Editor: In fact, Admiral Hotham informed Maitland on 30 June that the British Government had received a request from Paris for safe conducts to allow Napoleon to proceed to the US. This request was denied and Lord Keith ordered the strictest watch to be kept by the ships under his command. Maitland was also informed that the French Ministry of Marince placed two frigates at Napoleon’s disposal.
 Editor: See similar details in Marchand’s Memoirs, 281-282. Napoleon was also threatened by the Provisional Government, whose formar order of arrest was delivered by a special messenger Captain de Rigny to Rochefort.
 Editor: The Bellerophon was a 74 gun ship, built in 1786 and present at Aboukir and Trafalgar. It was commanded by Captain Frederick Maitland.
 Editor: Small vessels usually employed as coasting-vessels in France.
 Editor: Marchand noted, “Young naval officers came to propose to the grand marshal that the Emperor go on board a coastal sloop: they were MM. Gentil, Duret, Pottier, Salis and Chateauneuf, and all warranted they could slip through the British cruisers without being seen by them. The Emperor was touched by so much devotion, and for a moment decided to trust their courage and share their dangers, and a few personal effects were carried on board. The drawback of such a vessel was that for want of water and food it would be forced to stop somewhere along the coast. They did not follow through with the plan, and the personal effects were unloaded. The Danish ship, with Captain Besson, offered a much better chance: Count Bertrand and the Duke of Rovigo [Savary] went to visit it and food was brought on board along with weapons and some of the Emperor’s personal effects; the departure time had been settled, when other decisions were reached…. [Yet] much time had been wasted in Rochefort and the delay can only be blamed on the uncertainty of the orders issued by the provisional government, the passports that were expected, the unfavorable winds and the blockade of the exit by British vessels. Had he been alone, the Emperor would not have hesitated on the choice to be made; as early as Niort he had said, “As soon as Marchand arrives, I will go to Rochefort and board the first ship I find there sailing for America, where people can come and join me.” Steered away from this solution, he came to have with him women and children, hence his hesitation.”
 Editor: According to Marchand, “King Joseph, whose attachment never failed the Emperor, came on the 13th to offer to give himself up to the British while pretending to be His Majesty, thus giving the Emperor an opportunity to escape. The Emperor embraced him and rejected this proposal while saying goodbye and urging him to look after his own safety.”
 Editor: Nicholas Louis Planat de la Faye (1784-1864) was born into a noble family and served in the French army during the Empire, becoming Napoleon’s aide-de-camp in 1813-1815. He followed Napoleon to Rochefort but the British did not allow him to accompany the Emperor to St. Helena. He was imprisoned with Savary at Malta and, returning to Europe, served as an aide-de-camp to Prince Eugene.
 Editor: Baron Charles Francois Antoine Lallemand (1774-1839) volunteered for service in 1792 and participated in virtually every revolutionary campaign and in the Napoleonic Wars. During the Restoration, he served as the military governor of Laon and of the Department of the Aisne, but rallied to Napoleon in 1815. He commanded the artillery of the Guard at Waterloo and followed Napoleon to Malmaison and Rochefort. The British refused him to accompany Napoleon to St. Helena and imprisoned him in Plymouth. Lallemand later traveled to the US before returning to France, where he continued his military career into 1830s.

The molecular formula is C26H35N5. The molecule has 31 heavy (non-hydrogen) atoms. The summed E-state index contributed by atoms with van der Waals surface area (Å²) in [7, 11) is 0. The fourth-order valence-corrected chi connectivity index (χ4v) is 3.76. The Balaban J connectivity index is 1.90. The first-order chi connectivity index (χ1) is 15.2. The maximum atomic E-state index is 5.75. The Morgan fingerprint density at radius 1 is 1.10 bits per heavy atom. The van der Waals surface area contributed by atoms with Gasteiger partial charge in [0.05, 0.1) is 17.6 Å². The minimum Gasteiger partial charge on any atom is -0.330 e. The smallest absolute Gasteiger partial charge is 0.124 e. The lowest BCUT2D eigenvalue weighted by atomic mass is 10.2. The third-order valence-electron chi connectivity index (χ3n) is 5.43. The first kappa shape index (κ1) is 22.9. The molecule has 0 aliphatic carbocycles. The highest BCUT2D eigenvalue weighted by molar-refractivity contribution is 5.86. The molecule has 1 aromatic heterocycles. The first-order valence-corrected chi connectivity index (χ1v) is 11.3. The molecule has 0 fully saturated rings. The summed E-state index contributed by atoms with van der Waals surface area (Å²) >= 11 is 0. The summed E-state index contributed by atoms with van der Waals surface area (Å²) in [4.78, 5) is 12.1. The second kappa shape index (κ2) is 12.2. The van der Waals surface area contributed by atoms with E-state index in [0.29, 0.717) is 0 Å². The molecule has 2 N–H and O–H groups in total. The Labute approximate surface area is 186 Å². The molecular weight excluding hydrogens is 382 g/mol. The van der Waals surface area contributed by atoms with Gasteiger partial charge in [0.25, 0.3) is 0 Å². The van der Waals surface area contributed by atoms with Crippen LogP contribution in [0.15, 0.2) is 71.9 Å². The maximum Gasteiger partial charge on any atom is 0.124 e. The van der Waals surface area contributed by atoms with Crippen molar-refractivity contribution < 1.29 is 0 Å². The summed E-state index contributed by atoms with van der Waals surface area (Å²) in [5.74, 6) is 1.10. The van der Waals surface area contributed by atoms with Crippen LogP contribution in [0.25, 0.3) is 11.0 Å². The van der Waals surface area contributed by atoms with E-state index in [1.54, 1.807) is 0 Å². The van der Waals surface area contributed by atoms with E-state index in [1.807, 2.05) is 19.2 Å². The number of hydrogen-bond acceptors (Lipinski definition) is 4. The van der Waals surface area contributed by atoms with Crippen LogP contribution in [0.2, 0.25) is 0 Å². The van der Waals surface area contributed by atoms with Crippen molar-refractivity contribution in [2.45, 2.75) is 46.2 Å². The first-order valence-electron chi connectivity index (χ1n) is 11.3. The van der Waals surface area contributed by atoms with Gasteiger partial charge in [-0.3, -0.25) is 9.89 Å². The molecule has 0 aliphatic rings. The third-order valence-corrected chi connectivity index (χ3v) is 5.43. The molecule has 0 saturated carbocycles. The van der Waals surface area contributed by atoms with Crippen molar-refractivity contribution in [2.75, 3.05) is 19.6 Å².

Editor: Maitland received instructions from the Admiralty stating : “The Lords Commissioners of the Admiralty having every reason to believe that Napoleon Bonaparte meditates his escape with his family from France to America, you are hereby required and directed, in pursuance of orders from their Lordships, signified to me by Admiral the Rt Honourable Viscount Keith, to keep the most vigilant look-out for the purpose of intercepting him, and to make the strictest search of any vessel you may fall in with…. If you should be so fortunate as to intercept him, you are to transfer him and his family to the ship you command and there keep him in careful custody and return to he nearest port in England, going into Torbay in preference to Plymouth, with all possible expedition, and on your arrival you are not to permit any communication with the shore.”
 Las Cases’ note: While on our passage to St. Helena, Admiral Cockburn placed his library at our disposal. One of our party, in turning over the leaves of a volume of the Encyclopedia Britannica, found a letter from La Rochelle, addressed to the commanding officer of the English squadron: it contained, word for word, the whole of our affair relative to the Danish ship; the moment of her projected departure, future intentions, etc. We passed this letter from hand to hand, taking care that it should be replaced where first discovered. It gave us very little information; we were aware of the understanding, which existed both in and out of France, but were desirous of seeing a proof of it so much to the point. How did this letter happen to get on board the Northumberland? Captain Maitland had doubtless, when transferring us to that ship, also delivered up the documents concerning our capture. This was the letter which occasioned so much alarm on the part of the Captain, relative to the supposed escape of the Emperor, soon after my embarkation
 Editor: According to Marchand, at 6:00 a.m.
 Editor: Sir Henry Hothan (1777-1833) was nephew of Lord Hotham and began his career in his staff. He later served at Toulon and Trafalgar and was promoted to rear admiral in 1814. After the war ended, he rose to become a Sea lord of the Admiralty in 1828 and Commander-in-Chief of the Mediterranean Fleet in 1831.
Placed on the Napoleon Series: February 2006